PHP 5.6.0beta1 released

Liste der Schlüsselworte

Die folgenden Begriffe haben in PHP eine spezielle Bedeutung. Einige von ihnen sehen aus wie Funktionen, Konstanten usw., in Wirklichkeit handelt es sich aber um Sprachkonstrukte. Keines der folgenden Worte kann als Name für eine benutzerdefinierte Konstante, Klasse, Funktion oder Methode genutzt werden. Die Nutzung als Variablenname ist in der Regel möglich, sollte aber unterlassen werden um Verwirrung zu vermeiden.

PHP Schlüsselworte
abstract (ab PHP 5) and array() as break
case catch (ab PHP 5) cfunction (nur PHP 4) class clone (ab PHP 5)
const continue declare default do
else elseif enddeclare endfor endforeach
endif endswitch endwhile extends final (ab PHP 5)
for foreach function global goto (ab PHP 5.3)
if implements (ab PHP 5) interface (ab PHP 5) instanceof (ab PHP 5)
namespace (ab PHP 5.3) new old_function (nur PHP 4) or private (ab PHP 5)
protected (ab PHP 5) public (ab PHP 5) static switch throw (ab PHP 5)
try (ab PHP 5) use var while xor
Konstanten zur Kompilezeit
__CLASS__ __DIR__ (ab PHP 5.3) __FILE__ __LINE__ __FUNCTION__ __METHOD__
__NAMESPACE__ (ab PHP 5.3)
Sprachkonstrukte
die() echo empty() exit() eval()
include include_once isset() list() require
require_once return print unset() __halt_compiler()
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User Contributed Notes 3 notes

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11
Chris
1 year ago
Here they are as arrays:

<?php
$keywords
= array('__halt_compiler', 'abstract', 'and', 'array', 'as', 'break', 'callable', 'case', 'catch', 'class', 'clone', 'const', 'continue', 'declare', 'default', 'die', 'do', 'echo', 'else', 'elseif', 'empty', 'enddeclare', 'endfor', 'endforeach', 'endif', 'endswitch', 'endwhile', 'eval', 'exit', 'extends', 'final', 'for', 'foreach', 'function', 'global', 'goto', 'if', 'implements', 'include', 'include_once', 'instanceof', 'insteadof', 'interface', 'isset', 'list', 'namespace', 'new', 'or', 'print', 'private', 'protected', 'public', 'require', 'require_once', 'return', 'static', 'switch', 'throw', 'trait', 'try', 'unset', 'use', 'var', 'while', 'xor');

$predefined_constants = array('__CLASS__', '__DIR__', '__FILE__', '__FUNCTION__', '__LINE__', '__METHOD__', '__NAMESPACE__', '__TRAIT__');
?>

Along with get_defined_functions() and get_defined_constants(), this can be useful for checking eval() statements.
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7
martindilling at gmail dot com
1 year ago
RegEx to find all the keywords:

\b(
(a(bstract|nd|rray|s))|
(c(a(llable|se|tch)|l(ass|one)|on(st|tinue)))|
(d(e(clare|fault)|ie|o))|
(e(cho|lse(if)?|mpty|nd(declare|for(each)?|if|switch|while)|val|x(it|tends)))|
(f(inal|or(each)?|unction))|
(g(lobal|oto))|
(i(f|mplements|n(clude(_once)?|st(anceof|eadof)|terface)|sset))|
(n(amespace|ew))|
(p(r(i(nt|vate)|otected)|ublic))|
(re(quire(_once)?|turn))|
(s(tatic|witch))|
(t(hrow|r(ait|y)))|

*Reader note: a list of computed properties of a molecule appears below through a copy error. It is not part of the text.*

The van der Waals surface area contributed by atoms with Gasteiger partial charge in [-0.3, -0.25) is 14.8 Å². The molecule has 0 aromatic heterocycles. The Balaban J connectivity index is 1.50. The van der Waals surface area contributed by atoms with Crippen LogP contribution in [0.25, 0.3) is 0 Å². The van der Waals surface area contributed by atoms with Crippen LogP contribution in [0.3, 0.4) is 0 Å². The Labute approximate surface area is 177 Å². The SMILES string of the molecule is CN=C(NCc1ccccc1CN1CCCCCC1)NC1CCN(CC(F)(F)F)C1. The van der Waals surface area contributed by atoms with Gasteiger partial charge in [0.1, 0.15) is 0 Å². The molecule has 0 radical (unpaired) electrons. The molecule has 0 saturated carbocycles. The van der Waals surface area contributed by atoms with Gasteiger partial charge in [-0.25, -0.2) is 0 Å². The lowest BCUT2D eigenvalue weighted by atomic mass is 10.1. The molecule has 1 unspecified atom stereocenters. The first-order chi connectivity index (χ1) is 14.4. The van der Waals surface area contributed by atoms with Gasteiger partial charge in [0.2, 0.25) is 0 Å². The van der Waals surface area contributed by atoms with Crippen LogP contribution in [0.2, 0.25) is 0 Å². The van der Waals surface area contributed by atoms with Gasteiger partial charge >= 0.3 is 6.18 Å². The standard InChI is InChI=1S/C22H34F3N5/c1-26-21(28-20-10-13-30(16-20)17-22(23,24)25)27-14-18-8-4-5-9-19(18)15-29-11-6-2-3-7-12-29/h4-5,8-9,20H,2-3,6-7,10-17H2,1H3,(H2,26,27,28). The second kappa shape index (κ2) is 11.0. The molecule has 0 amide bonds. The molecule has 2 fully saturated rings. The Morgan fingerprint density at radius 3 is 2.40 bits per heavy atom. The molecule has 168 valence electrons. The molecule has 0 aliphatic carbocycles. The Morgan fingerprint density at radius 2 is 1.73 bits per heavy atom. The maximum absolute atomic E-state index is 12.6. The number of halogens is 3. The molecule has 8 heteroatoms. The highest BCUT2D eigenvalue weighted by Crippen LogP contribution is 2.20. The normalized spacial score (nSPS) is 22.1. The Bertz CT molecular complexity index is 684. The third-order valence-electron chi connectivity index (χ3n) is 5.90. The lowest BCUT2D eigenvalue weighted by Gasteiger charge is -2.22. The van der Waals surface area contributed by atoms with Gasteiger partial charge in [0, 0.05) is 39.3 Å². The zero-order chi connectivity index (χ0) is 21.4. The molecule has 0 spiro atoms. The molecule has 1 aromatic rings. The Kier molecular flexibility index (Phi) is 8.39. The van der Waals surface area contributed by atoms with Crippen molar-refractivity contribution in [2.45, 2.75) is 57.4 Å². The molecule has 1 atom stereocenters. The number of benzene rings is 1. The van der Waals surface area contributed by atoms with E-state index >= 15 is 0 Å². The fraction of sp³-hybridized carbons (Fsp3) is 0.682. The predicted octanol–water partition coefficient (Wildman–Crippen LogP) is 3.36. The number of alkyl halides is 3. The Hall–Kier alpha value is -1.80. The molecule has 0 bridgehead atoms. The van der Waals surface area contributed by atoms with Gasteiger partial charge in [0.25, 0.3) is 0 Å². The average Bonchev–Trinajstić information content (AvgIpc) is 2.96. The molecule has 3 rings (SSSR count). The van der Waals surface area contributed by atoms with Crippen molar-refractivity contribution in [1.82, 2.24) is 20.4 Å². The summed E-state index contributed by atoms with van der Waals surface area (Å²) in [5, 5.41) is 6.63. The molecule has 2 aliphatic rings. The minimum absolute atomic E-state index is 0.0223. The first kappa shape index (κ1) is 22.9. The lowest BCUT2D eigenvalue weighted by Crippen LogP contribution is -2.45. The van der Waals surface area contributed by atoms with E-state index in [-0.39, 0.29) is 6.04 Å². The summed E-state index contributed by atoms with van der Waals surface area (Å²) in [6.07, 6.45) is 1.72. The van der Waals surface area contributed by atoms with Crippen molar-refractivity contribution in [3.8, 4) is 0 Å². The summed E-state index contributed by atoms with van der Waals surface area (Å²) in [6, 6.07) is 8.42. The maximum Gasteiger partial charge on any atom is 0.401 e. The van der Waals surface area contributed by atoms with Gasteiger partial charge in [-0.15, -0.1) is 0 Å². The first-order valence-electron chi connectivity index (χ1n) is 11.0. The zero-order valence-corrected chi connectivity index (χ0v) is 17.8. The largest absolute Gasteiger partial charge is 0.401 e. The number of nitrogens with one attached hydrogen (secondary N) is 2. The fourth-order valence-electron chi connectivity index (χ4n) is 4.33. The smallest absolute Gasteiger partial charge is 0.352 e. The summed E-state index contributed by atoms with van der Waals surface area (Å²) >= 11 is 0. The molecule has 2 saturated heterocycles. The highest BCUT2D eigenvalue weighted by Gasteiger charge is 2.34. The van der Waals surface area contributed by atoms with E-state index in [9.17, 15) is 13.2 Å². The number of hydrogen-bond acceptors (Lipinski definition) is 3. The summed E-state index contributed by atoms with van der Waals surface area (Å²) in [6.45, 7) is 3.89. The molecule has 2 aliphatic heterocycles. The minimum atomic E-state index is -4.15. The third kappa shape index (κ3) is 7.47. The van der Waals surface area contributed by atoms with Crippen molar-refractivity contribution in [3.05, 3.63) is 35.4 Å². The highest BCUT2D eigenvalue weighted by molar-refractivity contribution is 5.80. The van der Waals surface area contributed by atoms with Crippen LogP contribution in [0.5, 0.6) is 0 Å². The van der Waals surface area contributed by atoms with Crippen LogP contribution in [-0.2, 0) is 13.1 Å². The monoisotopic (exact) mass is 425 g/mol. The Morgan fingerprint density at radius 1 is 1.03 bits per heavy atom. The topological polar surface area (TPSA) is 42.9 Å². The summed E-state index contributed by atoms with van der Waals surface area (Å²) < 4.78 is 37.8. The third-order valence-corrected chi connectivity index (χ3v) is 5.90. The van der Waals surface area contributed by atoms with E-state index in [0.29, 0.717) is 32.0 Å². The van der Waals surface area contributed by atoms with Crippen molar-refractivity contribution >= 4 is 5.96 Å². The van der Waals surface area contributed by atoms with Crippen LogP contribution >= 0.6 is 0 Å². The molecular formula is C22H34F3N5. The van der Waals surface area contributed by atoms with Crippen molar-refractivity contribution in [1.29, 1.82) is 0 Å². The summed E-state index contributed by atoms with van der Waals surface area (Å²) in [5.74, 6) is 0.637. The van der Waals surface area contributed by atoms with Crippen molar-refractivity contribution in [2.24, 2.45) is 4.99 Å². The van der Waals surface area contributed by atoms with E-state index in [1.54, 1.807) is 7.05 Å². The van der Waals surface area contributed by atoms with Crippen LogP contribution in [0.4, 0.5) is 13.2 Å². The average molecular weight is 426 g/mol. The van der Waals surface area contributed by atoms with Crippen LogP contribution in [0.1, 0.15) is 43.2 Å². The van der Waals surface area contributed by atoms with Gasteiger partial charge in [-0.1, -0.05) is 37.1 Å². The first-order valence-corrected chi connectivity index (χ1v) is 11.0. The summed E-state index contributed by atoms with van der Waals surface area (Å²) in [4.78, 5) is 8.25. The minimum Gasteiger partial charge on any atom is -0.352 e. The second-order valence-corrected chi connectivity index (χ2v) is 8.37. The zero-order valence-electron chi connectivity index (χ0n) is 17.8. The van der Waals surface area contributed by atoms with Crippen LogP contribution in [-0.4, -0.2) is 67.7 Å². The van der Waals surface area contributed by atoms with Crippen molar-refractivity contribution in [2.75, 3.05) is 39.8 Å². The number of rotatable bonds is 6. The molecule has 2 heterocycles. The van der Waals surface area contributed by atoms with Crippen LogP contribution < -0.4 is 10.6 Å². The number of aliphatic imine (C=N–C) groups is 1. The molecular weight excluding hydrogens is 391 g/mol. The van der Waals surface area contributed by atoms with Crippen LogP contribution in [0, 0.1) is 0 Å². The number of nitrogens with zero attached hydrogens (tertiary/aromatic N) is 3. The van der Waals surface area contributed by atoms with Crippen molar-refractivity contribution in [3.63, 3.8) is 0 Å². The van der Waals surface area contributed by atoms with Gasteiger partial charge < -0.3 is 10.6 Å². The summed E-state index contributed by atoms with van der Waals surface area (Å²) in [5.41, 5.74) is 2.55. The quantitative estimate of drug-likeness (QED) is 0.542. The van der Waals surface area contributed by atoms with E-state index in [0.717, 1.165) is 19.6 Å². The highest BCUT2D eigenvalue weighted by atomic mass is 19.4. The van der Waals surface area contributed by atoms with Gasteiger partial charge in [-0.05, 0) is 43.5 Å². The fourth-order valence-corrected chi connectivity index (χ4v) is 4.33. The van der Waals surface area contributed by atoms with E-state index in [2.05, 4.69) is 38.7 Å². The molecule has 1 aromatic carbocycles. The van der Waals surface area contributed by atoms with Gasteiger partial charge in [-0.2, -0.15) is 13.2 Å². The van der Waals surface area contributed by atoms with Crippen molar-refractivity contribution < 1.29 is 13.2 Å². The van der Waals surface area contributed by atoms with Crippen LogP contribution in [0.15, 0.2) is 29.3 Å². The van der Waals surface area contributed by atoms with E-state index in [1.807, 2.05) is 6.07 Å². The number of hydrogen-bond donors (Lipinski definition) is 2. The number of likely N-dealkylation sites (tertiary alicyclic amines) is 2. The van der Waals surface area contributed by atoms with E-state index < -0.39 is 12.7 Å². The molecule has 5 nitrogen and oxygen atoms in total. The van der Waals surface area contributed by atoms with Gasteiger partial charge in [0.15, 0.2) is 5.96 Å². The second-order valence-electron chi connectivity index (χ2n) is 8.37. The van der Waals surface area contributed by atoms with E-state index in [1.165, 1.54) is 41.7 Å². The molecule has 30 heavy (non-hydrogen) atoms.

(u(nset|se))|
(__halt_compiler|break|list|(x)?or|var|while)
)\b
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1
Bob
4 years ago
There are some cases when you need to use a reserved keyword or language construct as a class method name. In this instance, there is very little chance of namespace conflicts (as the class itself acts as a namespace). If you try to define the method the old way, you will get an unexpected token error.

There is an unobtrusive, and very useful way to use a reserved keyword for a method name. For example, you want to define two class methods 'list' and 'unset' (these two are language builtins and normally not allowed for method names).

<?php
class MyClass
{
   
// Define MyClass::unset() with a different name, e.g. 'rm'
   
public function rm($arg)
    {
       
/* code... */
   
}
   
// Define MyClass::list() with a different name, e.g. 'ls'
   
public function ls($arg = null)
    {
       
/* code... */
   
}
   
// Now define a __call() method (requires PHP > 5.2.3 to take effect)
   
public function __call($func, $args)
    {
        switch (
$func)
        {
            case
'list':
                return
$this->ls((isset($args[0]))? $args[0]: null);
            break;
            case
'unset':
                return
$this->rm($args[0]);
            break;
            default:
               
trigger_error("Call to undefined method ".__CLASS__."::$func()", E_USER_ERROR);
            die ();
        }
    }
}
?>

The only caveat is that to use the long method names, you need PHP > 5.2.3. However, a nice feature is that if you are using an older version than 5.2.3, all of the __call() stuff is ignored and the class will behave as expected (in other words, it degrades gracefully).

You also need to be aware of the methods' expected arguments. MyClass::ls()'s argument is optional, so the extra isset() check is required. If your methods take more arguments, they will need to be manually dereferenced from the $args array, e.g. <?php return $this->my_func($args[0], $args[1], $args[2]);?> for 3 required arguments.

This is a nice trick, and can let you code better APIs for newer versions of PHP. However, if this script is to be run on older PHP installations, be very sure to use the short method names.
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